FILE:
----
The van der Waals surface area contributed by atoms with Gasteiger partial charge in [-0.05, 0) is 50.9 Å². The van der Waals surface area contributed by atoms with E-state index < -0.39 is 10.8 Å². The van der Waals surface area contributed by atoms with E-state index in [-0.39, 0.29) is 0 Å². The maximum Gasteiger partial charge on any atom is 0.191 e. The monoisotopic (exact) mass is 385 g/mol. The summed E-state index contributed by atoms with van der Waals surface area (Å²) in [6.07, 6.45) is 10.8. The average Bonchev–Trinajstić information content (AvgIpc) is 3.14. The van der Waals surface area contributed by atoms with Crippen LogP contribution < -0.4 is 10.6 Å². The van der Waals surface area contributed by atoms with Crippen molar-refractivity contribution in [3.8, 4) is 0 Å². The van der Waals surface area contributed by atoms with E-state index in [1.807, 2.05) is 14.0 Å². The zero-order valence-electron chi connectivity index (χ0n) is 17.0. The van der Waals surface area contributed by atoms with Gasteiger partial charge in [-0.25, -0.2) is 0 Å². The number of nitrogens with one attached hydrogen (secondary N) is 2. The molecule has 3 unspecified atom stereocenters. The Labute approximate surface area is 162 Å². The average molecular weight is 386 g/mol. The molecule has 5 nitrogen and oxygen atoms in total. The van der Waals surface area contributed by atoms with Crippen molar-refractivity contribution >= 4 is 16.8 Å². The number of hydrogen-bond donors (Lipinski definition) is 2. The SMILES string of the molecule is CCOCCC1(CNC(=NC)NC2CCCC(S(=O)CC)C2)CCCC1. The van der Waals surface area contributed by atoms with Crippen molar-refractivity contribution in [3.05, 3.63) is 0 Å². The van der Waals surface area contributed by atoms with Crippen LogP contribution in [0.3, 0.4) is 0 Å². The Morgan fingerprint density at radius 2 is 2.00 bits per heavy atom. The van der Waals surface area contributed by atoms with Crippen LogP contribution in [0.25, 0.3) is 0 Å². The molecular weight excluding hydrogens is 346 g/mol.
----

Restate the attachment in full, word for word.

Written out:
The van der Waals surface area contributed by atoms with Gasteiger partial charge in [-0.05, 0) is 50.9 Å². The van der Waals surface area contributed by atoms with E-state index < -0.39 is 10.8 Å². The van der Waals surface area contributed by atoms with E-state index in [-0.39, 0.29) is 0 Å². The maximum Gasteiger partial charge on any atom is 0.191 e. The monoisotopic (exact) mass is 385 g/mol. The summed E-state index contributed by atoms with van der Waals surface area (Å²) in [6.07, 6.45) is 10.8. The average Bonchev–Trinajstić information content (AvgIpc) is 3.14. The van der Waals surface area contributed by atoms with Crippen LogP contribution < -0.4 is 10.6 Å². The van der Waals surface area contributed by atoms with Crippen molar-refractivity contribution in [3.8, 4) is 0 Å². The van der Waals surface area contributed by atoms with E-state index in [1.807, 2.05) is 14.0 Å². The zero-order valence-electron chi connectivity index (χ0n) is 17.0. The van der Waals surface area contributed by atoms with Gasteiger partial charge in [-0.25, -0.2) is 0 Å². The number of nitrogens with one attached hydrogen (secondary N) is 2. The molecule has 3 unspecified atom stereocenters. The Labute approximate surface area is 162 Å². The average molecular weight is 386 g/mol. The molecule has 5 nitrogen and oxygen atoms in total. The van der Waals surface area contributed by atoms with Crippen molar-refractivity contribution >= 4 is 16.8 Å². The number of hydrogen-bond donors (Lipinski definition) is 2. The SMILES string of the molecule is CCOCCC1(CNC(=NC)NC2CCCC(S(=O)CC)C2)CCCC1. The van der Waals surface area contributed by atoms with Crippen molar-refractivity contribution in [3.05, 3.63) is 0 Å². The van der Waals surface area contributed by atoms with Crippen LogP contribution in [0.3, 0.4) is 0 Å². The Morgan fingerprint density at radius 2 is 2.00 bits per heavy atom. The van der Waals surface area contributed by atoms with Crippen LogP contribution in [0.25, 0.3) is 0 Å². The molecular weight excluding hydrogens is 346 g/mol.